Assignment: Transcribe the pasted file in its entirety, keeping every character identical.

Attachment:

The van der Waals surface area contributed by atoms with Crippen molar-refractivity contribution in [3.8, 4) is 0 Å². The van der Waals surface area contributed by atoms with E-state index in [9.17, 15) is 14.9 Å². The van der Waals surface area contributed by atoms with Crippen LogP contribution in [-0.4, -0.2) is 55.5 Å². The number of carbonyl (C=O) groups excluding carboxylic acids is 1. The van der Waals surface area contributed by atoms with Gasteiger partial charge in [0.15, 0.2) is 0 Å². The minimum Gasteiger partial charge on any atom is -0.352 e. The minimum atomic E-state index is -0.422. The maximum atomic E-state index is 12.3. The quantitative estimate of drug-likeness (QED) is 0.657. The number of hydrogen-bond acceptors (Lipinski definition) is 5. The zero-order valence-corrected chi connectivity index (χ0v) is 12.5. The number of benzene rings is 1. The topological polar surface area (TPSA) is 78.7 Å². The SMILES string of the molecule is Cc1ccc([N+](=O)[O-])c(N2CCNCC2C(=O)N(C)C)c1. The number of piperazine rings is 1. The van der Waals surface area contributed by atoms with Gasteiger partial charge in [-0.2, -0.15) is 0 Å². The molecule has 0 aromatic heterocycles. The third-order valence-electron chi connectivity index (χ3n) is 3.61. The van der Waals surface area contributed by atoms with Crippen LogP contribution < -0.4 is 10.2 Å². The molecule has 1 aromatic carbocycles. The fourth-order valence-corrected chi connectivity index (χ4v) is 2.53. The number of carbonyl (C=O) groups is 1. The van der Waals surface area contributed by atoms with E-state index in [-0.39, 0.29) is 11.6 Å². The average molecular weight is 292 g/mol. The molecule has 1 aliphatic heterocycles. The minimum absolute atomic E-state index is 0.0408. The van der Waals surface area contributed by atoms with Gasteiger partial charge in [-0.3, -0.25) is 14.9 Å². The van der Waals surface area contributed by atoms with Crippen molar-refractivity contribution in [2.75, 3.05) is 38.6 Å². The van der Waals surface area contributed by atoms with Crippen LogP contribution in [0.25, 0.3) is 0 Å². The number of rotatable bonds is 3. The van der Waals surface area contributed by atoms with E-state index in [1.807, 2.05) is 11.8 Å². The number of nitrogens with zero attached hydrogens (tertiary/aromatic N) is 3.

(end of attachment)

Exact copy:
The van der Waals surface area contributed by atoms with Crippen molar-refractivity contribution in [3.8, 4) is 0 Å². The van der Waals surface area contributed by atoms with E-state index in [9.17, 15) is 14.9 Å². The van der Waals surface area contributed by atoms with Crippen LogP contribution in [-0.4, -0.2) is 55.5 Å². The number of carbonyl (C=O) groups excluding carboxylic acids is 1. The van der Waals surface area contributed by atoms with Gasteiger partial charge in [0.15, 0.2) is 0 Å². The minimum Gasteiger partial charge on any atom is -0.352 e. The minimum atomic E-state index is -0.422. The maximum atomic E-state index is 12.3. The quantitative estimate of drug-likeness (QED) is 0.657. The number of hydrogen-bond acceptors (Lipinski definition) is 5. The zero-order valence-corrected chi connectivity index (χ0v) is 12.5. The number of benzene rings is 1. The topological polar surface area (TPSA) is 78.7 Å². The SMILES string of the molecule is Cc1ccc([N+](=O)[O-])c(N2CCNCC2C(=O)N(C)C)c1. The number of piperazine rings is 1. The van der Waals surface area contributed by atoms with Gasteiger partial charge in [-0.2, -0.15) is 0 Å². The molecule has 0 aromatic heterocycles. The third-order valence-electron chi connectivity index (χ3n) is 3.61. The van der Waals surface area contributed by atoms with Crippen LogP contribution < -0.4 is 10.2 Å². The molecule has 1 aromatic carbocycles. The fourth-order valence-corrected chi connectivity index (χ4v) is 2.53. The number of carbonyl (C=O) groups is 1. The van der Waals surface area contributed by atoms with E-state index in [-0.39, 0.29) is 11.6 Å². The average molecular weight is 292 g/mol. The molecule has 1 aliphatic heterocycles. The minimum absolute atomic E-state index is 0.0408. The van der Waals surface area contributed by atoms with Gasteiger partial charge in [-0.3, -0.25) is 14.9 Å². The van der Waals surface area contributed by atoms with Crippen molar-refractivity contribution in [2.75, 3.05) is 38.6 Å². The van der Waals surface area contributed by atoms with Crippen LogP contribution in [0.25, 0.3) is 0 Å². The number of rotatable bonds is 3. The van der Waals surface area contributed by atoms with E-state index in [1.807, 2.05) is 11.8 Å². The number of nitrogens with zero attached hydrogens (tertiary/aromatic N) is 3.